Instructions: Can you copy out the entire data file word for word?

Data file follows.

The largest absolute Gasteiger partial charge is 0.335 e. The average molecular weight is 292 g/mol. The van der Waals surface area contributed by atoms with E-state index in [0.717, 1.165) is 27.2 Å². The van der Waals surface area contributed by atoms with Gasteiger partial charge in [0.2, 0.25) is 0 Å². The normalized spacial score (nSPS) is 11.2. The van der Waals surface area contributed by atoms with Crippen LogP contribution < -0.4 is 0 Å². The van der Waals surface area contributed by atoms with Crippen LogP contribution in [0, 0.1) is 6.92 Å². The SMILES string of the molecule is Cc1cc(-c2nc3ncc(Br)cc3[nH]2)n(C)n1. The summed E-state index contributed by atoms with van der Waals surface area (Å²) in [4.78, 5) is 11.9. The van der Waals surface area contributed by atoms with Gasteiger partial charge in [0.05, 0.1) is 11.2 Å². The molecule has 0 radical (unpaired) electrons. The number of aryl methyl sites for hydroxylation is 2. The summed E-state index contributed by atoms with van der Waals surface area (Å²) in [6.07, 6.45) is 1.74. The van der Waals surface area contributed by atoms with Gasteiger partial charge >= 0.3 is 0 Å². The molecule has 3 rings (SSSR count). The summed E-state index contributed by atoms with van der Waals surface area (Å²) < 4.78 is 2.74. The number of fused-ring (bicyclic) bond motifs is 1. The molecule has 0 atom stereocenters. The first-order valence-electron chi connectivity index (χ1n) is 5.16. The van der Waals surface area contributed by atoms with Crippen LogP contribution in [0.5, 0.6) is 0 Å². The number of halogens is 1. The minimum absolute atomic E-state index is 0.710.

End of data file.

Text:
The largest absolute Gasteiger partial charge is 0.335 e. The average molecular weight is 292 g/mol. The van der Waals surface area contributed by atoms with E-state index in [0.717, 1.165) is 27.2 Å². The van der Waals surface area contributed by atoms with Gasteiger partial charge in [0.2, 0.25) is 0 Å². The normalized spacial score (nSPS) is 11.2. The van der Waals surface area contributed by atoms with Crippen LogP contribution < -0.4 is 0 Å². The van der Waals surface area contributed by atoms with Crippen LogP contribution in [0, 0.1) is 6.92 Å². The SMILES string of the molecule is Cc1cc(-c2nc3ncc(Br)cc3[nH]2)n(C)n1. The summed E-state index contributed by atoms with van der Waals surface area (Å²) in [4.78, 5) is 11.9. The van der Waals surface area contributed by atoms with Gasteiger partial charge in [0.05, 0.1) is 11.2 Å². The molecule has 0 radical (unpaired) electrons. The number of aryl methyl sites for hydroxylation is 2. The summed E-state index contributed by atoms with van der Waals surface area (Å²) in [6.07, 6.45) is 1.74. The van der Waals surface area contributed by atoms with Gasteiger partial charge >= 0.3 is 0 Å². The molecule has 3 rings (SSSR count). The summed E-state index contributed by atoms with van der Waals surface area (Å²) < 4.78 is 2.74. The number of fused-ring (bicyclic) bond motifs is 1. The molecule has 0 atom stereocenters. The first-order valence-electron chi connectivity index (χ1n) is 5.16. The van der Waals surface area contributed by atoms with Crippen LogP contribution in [0.5, 0.6) is 0 Å². The number of halogens is 1. The minimum absolute atomic E-state index is 0.710.